The reason? Do you want to add some qualifiers to your statement?

BTW, you have an interesting blog and I left a lengthy comment in your post on racism.

8/27/2006 2:34 PM  
Blogger Dennis Fermoyle said...

Tangoman, I thought about whether to write "a reason" or "the reason", and I decided to go with "the reason". There may be any number of reasons why any particular African-American (or anyone else, for that matter) is in poverty, but I think past discrimination is the reason that so many are. It has only been since the 1960s that they began to be given the equal opportunities that my family has always been able to take for granted. I think the message of Cosby and Williams is that they each person has the power to overcome the circumstances they are born into, but we know that not everyone is going to do that.

By the way, I'm not sure which post on racism you're talking about. I looked back, and couldn't find your comment. You have definitey aroused my curiosity!

8/27/2006 3:05 PM  
Blogger TangoMan said...

I looked back, and couldn't find your comment.

This is the post.

I decided to go with "the reason".

Interesting. There's no way that I would walk out on that argumentative plank for I wouldn't be able to defend such a claim. Are you prepared to defend "past discrimination" as being the sole determininant of present-day outcomes?

8/27/2006 3:23 PM  
Blogger Dennis Fermoyle said...

Aha! Now I see where you're coming from. You are saying it's a matter of genetics. You have researched this subject a lot more thoroughly than I ever have, but I would still stand with my original statement.

I think 250 years of slavery, and then another 100 years of being denied decent education, housing, and jobs, created a sense of hopelessness, and that, more than anything else, is the reason that more African-Americans haven't taken advantage of the opportunities that came with the success of the civil rights movement. That, I believe, is the reason that blacks are disproportionately poor. I don't think it's genetics. I find the idea that I have a natural advantage in intelligence over Colin Powell and Condoleezza Rice a little hard to swallow.

8/27/2006 5:00 PM  
Blogger Elizabeth said...

I was just thinking the other day about how my work with black kids doesn't quite jibe with what Williams and Cosby keep talking about. I never heard any of the black kids I worked with say they were afraid of "acting white" or that anyone had accused them of "acting white" or they had accused anyone of "acting white." Of course that could be because a lot of the kids I worked with were doing poorly in school! or it could be that these were the kids whose parents had the commitment to seek help for their kids even if it was from a white therapist and maybe they were more racially open-minded. But I remain unconvinced that fear of "acting white" is that main reason black kids have trouble in school.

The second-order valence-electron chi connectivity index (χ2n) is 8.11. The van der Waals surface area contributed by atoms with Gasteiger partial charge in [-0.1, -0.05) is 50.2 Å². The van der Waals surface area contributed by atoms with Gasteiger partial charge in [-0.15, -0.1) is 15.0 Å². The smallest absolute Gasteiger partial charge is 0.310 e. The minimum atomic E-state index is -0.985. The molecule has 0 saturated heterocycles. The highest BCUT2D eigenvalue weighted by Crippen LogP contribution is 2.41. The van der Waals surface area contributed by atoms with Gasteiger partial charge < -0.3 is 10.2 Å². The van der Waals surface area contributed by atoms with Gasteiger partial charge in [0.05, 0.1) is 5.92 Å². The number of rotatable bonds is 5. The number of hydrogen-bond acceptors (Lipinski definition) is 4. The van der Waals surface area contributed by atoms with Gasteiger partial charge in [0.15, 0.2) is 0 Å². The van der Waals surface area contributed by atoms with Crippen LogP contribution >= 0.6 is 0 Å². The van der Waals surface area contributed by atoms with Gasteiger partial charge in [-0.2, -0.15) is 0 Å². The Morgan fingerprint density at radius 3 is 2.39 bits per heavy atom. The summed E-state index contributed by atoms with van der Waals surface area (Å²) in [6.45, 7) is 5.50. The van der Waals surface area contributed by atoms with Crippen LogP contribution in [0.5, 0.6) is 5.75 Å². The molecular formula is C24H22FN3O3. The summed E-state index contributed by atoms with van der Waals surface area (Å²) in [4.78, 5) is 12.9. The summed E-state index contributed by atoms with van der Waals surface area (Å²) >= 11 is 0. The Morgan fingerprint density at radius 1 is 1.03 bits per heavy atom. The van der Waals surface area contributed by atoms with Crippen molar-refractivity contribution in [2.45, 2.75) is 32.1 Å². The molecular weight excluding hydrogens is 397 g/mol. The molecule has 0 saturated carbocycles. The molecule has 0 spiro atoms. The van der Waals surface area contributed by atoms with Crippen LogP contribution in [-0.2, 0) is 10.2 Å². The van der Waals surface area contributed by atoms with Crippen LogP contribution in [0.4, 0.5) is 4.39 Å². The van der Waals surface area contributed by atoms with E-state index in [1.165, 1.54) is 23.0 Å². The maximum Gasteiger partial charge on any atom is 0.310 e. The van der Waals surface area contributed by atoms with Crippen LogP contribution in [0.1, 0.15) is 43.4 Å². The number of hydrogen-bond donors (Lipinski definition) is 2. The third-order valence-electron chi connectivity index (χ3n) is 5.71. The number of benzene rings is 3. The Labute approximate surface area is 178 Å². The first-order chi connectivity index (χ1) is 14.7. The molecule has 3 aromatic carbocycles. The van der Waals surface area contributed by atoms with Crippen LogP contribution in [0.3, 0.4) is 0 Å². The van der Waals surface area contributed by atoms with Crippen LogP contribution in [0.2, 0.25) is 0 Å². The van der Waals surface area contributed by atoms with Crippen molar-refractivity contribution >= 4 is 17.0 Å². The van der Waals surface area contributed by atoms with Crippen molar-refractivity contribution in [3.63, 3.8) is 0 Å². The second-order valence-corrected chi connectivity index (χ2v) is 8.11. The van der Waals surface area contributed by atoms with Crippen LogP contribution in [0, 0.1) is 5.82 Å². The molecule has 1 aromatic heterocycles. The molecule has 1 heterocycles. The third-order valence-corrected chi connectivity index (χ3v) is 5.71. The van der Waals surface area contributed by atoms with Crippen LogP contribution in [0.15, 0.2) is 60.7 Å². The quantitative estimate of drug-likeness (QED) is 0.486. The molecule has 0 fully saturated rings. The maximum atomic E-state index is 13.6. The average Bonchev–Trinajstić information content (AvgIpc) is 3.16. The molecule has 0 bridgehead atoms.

8/31/2006 12:39 PM  
Blogger rory said...

What I would like to know is if the whole phenomenon of "acting white" is compensation for poor performance due to low performance or a cultural reaction against the racism in the country. Unfortunately there is more and more evidence that the achievement gap is largely due to nature, which means that even if the cultural problems are solved there will always be an education divide. Having said that, I whole heartedly agree that Cosby and Williams are doing their communities a great service by speaking out against the "gansta" culture that pervades not only Black America, but is creeping into society as a whole.

9/01/2006 8:21 AM  
Blogger Dennis Fermoyle said...

Elizabeth, thanks for stopping by again. You are obviously a very intelligent person. I've indicated in the past that my background in dealing with African-Americans leaves a lot to be desired. Your perspective is definitely appreciated.

Rory, I don't agree with everything you say, but I find myself agreeing with you on a lot of things.

9/02/2006 3:10 PM